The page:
Perpetual Bonds in India – Features,risk and tax treatment

Perpetual bonds in india

Last Calendar year i.e. 2017 was not that good for Debt Mutual funds. It was disappointing for all the new investors who entered into the debt markets seeing the 2016 performance as well as the first quarter (Post demonetization) of 2017. This normally happens when past returns become the only basis of Investments.

Now after experiencing 2017, Non-Equity investors are seeking investment options other than Debt mutual funds assuming RBI will not cut rates further and moreover, expectations of a rate hike in the medium term is mounting up.

One of the options that is gaining curiosity among investors is the Perpetual bonds.

This article is about the Perpetual bonds in India, its features, risks associated and taxation.

Perpetual Bonds in India – What exactly it is?

Perpetual bonds as the name suggests are perpetual in nature, means they do not have any maturity date. Only the issuer has the option of calling it backut the buyer of the bonds cannot sell it to the issuer before the call option is exercised by the issuer. Generally, the call option dates are every 5 years from the bond issuance date.

However perpetual bonds in India are listed on stock markets, so if an investor wants liquidity then they can sell the bonds on the stock exchange.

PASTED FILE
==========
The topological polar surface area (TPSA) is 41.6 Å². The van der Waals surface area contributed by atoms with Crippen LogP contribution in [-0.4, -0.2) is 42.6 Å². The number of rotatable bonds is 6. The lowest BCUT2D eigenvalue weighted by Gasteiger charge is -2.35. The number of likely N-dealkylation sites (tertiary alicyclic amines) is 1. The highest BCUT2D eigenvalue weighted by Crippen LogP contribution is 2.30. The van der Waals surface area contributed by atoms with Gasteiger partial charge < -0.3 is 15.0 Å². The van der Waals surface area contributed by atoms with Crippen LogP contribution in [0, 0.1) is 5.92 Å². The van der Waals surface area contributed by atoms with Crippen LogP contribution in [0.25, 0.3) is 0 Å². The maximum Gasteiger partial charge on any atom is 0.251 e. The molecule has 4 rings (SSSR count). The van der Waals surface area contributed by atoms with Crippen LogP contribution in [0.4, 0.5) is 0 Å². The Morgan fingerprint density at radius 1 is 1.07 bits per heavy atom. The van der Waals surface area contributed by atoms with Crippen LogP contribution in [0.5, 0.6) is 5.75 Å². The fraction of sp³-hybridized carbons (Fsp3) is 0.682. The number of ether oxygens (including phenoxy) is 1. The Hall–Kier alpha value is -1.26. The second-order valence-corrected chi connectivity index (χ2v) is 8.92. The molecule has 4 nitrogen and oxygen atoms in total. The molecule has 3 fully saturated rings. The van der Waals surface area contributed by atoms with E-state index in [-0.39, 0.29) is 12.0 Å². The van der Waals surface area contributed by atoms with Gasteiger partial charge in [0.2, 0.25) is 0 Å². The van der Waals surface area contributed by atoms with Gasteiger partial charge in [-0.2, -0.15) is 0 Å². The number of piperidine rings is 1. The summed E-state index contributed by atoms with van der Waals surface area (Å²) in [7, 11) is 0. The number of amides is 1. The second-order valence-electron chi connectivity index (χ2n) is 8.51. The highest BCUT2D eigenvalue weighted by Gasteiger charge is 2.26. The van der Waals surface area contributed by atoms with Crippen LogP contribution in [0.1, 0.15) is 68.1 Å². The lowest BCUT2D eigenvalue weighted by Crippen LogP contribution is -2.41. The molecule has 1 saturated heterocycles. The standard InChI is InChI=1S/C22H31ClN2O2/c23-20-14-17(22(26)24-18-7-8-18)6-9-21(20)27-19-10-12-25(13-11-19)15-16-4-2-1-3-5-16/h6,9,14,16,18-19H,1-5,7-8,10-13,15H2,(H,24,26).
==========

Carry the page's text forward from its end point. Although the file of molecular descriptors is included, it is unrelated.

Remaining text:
These bonds are generally issued by large manufacturing companies or by banks to fund their long-term capital requirements. In banks, the perpetual bonds come under as Additional Tier 1 bonds which gives it features of Quasi Equity. Which Means that in case of bank winds up then the Investors in Perpetual bonds will be paid last but before equity investors. (Read: What is Equity?)

Besides this, the coupon (Interest) payment on these bonds depends on the current year profitability of the issuing bank. If the bank is not in profits or does not satisfy the minimum capital adequacy requirement as laid down by RBI then it has the option of not paying the interest of that particular year.

However, in February 2017 RBI came up with a circular and allowed banks to pay the Coupon on Perpetual bonds from the Reserves/surpluses or carried forward profits. This goes down well with the investors and increased the demand for Perpetual bonds in India.

To compensate this risk, the yield in these perpetual bonds are generally 200-300 basis points higher than the government securities rate.

Perpetual bonds in India – Issues available

These bonds due to high liquidity risk, moderate Interest rate risk and low to moderate credit risk, are offered with a minimum ticket size of Rs 10 lakh. In the initial offering, ticket size is way too high which may go to Rs 50 lakh or more, and thus only institutions participate in that.

For retail or HNI investors perpetual bonds are available only through the Secondary market. And the Price depends on the Current and expected interest rate scenario.

Some of the offerings of perpetual bonds issued in India as available today are as below:

perpetual bonds in india

Perpetual Bonds in India – Risks

The attractive high coupon comes with many risks. You may assume higher the coupon, higher will be the risks.

  1. Liquidity Risk – These bonds do not have any maturity date. You cannot sell it back to the issuer. The only liquidity available is through the secondary market which again depends on the demand of the bonds and Interest rate scenario.

(Also Read: Types of risks)